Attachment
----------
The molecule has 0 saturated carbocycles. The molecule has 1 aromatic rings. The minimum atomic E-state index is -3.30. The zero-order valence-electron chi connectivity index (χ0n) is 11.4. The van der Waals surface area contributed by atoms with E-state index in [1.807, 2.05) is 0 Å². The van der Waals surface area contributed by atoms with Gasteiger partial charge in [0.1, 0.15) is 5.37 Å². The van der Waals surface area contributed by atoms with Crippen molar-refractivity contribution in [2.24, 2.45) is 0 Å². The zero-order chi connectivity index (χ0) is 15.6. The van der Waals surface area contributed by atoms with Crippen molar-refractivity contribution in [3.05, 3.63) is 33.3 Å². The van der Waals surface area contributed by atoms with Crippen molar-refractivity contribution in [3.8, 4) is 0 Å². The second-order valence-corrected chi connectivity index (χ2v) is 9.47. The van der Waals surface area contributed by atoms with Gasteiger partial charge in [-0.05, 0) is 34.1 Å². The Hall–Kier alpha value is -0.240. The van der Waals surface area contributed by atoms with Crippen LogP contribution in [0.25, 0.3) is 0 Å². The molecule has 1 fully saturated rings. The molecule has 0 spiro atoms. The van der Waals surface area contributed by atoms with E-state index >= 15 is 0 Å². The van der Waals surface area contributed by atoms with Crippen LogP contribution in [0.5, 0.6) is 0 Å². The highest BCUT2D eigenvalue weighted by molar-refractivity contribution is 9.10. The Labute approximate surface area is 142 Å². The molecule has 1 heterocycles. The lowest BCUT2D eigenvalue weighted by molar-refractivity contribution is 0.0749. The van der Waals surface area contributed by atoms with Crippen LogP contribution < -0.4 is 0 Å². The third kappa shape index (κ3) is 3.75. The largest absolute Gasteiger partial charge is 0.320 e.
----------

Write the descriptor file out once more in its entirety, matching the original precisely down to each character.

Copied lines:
The molecule has 0 saturated carbocycles. The molecule has 1 aromatic rings. The minimum atomic E-state index is -3.30. The zero-order valence-electron chi connectivity index (χ0n) is 11.4. The van der Waals surface area contributed by atoms with E-state index in [1.807, 2.05) is 0 Å². The van der Waals surface area contributed by atoms with Gasteiger partial charge in [0.1, 0.15) is 5.37 Å². The van der Waals surface area contributed by atoms with Crippen molar-refractivity contribution in [2.24, 2.45) is 0 Å². The zero-order chi connectivity index (χ0) is 15.6. The van der Waals surface area contributed by atoms with Crippen molar-refractivity contribution in [3.05, 3.63) is 33.3 Å². The van der Waals surface area contributed by atoms with Crippen molar-refractivity contribution in [3.8, 4) is 0 Å². The second-order valence-corrected chi connectivity index (χ2v) is 9.47. The van der Waals surface area contributed by atoms with Gasteiger partial charge in [-0.05, 0) is 34.1 Å². The Hall–Kier alpha value is -0.240. The van der Waals surface area contributed by atoms with Crippen LogP contribution in [0.25, 0.3) is 0 Å². The molecule has 1 fully saturated rings. The molecule has 0 spiro atoms. The van der Waals surface area contributed by atoms with E-state index >= 15 is 0 Å². The van der Waals surface area contributed by atoms with Crippen LogP contribution in [0.5, 0.6) is 0 Å². The highest BCUT2D eigenvalue weighted by molar-refractivity contribution is 9.10. The Labute approximate surface area is 142 Å². The molecule has 1 heterocycles. The lowest BCUT2D eigenvalue weighted by molar-refractivity contribution is 0.0749. The van der Waals surface area contributed by atoms with Crippen LogP contribution < -0.4 is 0 Å². The third kappa shape index (κ3) is 3.75. The largest absolute Gasteiger partial charge is 0.320 e.